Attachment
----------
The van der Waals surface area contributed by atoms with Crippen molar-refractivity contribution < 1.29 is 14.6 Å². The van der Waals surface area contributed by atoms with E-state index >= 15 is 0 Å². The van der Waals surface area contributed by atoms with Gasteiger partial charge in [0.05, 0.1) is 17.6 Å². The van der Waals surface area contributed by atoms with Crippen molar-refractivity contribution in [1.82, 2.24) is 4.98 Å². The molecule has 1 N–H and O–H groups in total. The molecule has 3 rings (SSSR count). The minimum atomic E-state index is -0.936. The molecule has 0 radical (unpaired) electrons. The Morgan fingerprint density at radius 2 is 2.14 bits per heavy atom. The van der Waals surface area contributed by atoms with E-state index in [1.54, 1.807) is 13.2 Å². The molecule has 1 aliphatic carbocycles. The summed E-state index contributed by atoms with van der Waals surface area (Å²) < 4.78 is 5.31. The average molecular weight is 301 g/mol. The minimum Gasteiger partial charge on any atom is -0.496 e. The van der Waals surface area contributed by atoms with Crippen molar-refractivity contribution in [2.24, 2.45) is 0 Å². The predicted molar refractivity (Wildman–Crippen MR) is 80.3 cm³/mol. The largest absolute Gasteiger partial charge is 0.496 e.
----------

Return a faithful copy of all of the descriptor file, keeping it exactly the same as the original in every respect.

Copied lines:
The van der Waals surface area contributed by atoms with Crippen molar-refractivity contribution < 1.29 is 14.6 Å². The van der Waals surface area contributed by atoms with E-state index >= 15 is 0 Å². The van der Waals surface area contributed by atoms with Gasteiger partial charge in [0.05, 0.1) is 17.6 Å². The van der Waals surface area contributed by atoms with Crippen molar-refractivity contribution in [1.82, 2.24) is 4.98 Å². The molecule has 1 N–H and O–H groups in total. The molecule has 3 rings (SSSR count). The minimum atomic E-state index is -0.936. The molecule has 0 radical (unpaired) electrons. The Morgan fingerprint density at radius 2 is 2.14 bits per heavy atom. The van der Waals surface area contributed by atoms with E-state index in [1.54, 1.807) is 13.2 Å². The molecule has 1 aliphatic carbocycles. The summed E-state index contributed by atoms with van der Waals surface area (Å²) < 4.78 is 5.31. The average molecular weight is 301 g/mol. The minimum Gasteiger partial charge on any atom is -0.496 e. The van der Waals surface area contributed by atoms with Crippen molar-refractivity contribution in [2.24, 2.45) is 0 Å². The predicted molar refractivity (Wildman–Crippen MR) is 80.3 cm³/mol. The largest absolute Gasteiger partial charge is 0.496 e.